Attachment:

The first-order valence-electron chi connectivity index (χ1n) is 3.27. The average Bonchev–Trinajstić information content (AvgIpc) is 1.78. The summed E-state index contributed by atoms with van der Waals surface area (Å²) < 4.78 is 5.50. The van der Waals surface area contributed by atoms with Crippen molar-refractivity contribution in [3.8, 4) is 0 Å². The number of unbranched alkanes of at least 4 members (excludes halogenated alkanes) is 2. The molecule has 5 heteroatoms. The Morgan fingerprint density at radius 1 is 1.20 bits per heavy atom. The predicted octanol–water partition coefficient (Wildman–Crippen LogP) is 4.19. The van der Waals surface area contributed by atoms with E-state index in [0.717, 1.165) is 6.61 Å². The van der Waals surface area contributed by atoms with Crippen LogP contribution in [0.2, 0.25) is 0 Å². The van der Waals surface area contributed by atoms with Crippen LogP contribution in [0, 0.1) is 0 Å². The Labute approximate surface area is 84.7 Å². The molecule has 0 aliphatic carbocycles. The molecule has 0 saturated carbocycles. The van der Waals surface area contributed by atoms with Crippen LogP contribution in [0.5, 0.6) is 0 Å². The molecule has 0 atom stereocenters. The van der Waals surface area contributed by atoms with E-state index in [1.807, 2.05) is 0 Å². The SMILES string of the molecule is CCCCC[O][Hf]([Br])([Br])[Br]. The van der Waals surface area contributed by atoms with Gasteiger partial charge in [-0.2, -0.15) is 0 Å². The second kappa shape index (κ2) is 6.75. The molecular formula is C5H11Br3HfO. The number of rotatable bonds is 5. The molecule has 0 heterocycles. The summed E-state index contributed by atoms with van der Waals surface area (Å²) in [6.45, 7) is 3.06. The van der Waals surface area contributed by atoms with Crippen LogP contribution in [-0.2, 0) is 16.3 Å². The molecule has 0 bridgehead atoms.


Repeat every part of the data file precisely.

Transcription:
The first-order valence-electron chi connectivity index (χ1n) is 3.27. The average Bonchev–Trinajstić information content (AvgIpc) is 1.78. The summed E-state index contributed by atoms with van der Waals surface area (Å²) < 4.78 is 5.50. The van der Waals surface area contributed by atoms with Crippen molar-refractivity contribution in [3.8, 4) is 0 Å². The number of unbranched alkanes of at least 4 members (excludes halogenated alkanes) is 2. The molecule has 5 heteroatoms. The Morgan fingerprint density at radius 1 is 1.20 bits per heavy atom. The predicted octanol–water partition coefficient (Wildman–Crippen LogP) is 4.19. The van der Waals surface area contributed by atoms with E-state index in [0.717, 1.165) is 6.61 Å². The van der Waals surface area contributed by atoms with Crippen LogP contribution in [0.2, 0.25) is 0 Å². The van der Waals surface area contributed by atoms with Crippen LogP contribution in [0, 0.1) is 0 Å². The Labute approximate surface area is 84.7 Å². The molecule has 0 aliphatic carbocycles. The molecule has 0 saturated carbocycles. The van der Waals surface area contributed by atoms with Crippen LogP contribution in [0.5, 0.6) is 0 Å². The molecule has 0 atom stereocenters. The van der Waals surface area contributed by atoms with E-state index in [1.807, 2.05) is 0 Å². The SMILES string of the molecule is CCCCC[O][Hf]([Br])([Br])[Br]. The van der Waals surface area contributed by atoms with Gasteiger partial charge in [-0.2, -0.15) is 0 Å². The second kappa shape index (κ2) is 6.75. The molecular formula is C5H11Br3HfO. The number of rotatable bonds is 5. The molecule has 0 heterocycles. The summed E-state index contributed by atoms with van der Waals surface area (Å²) in [6.45, 7) is 3.06. The van der Waals surface area contributed by atoms with Crippen LogP contribution in [-0.2, 0) is 16.3 Å². The molecule has 0 bridgehead atoms.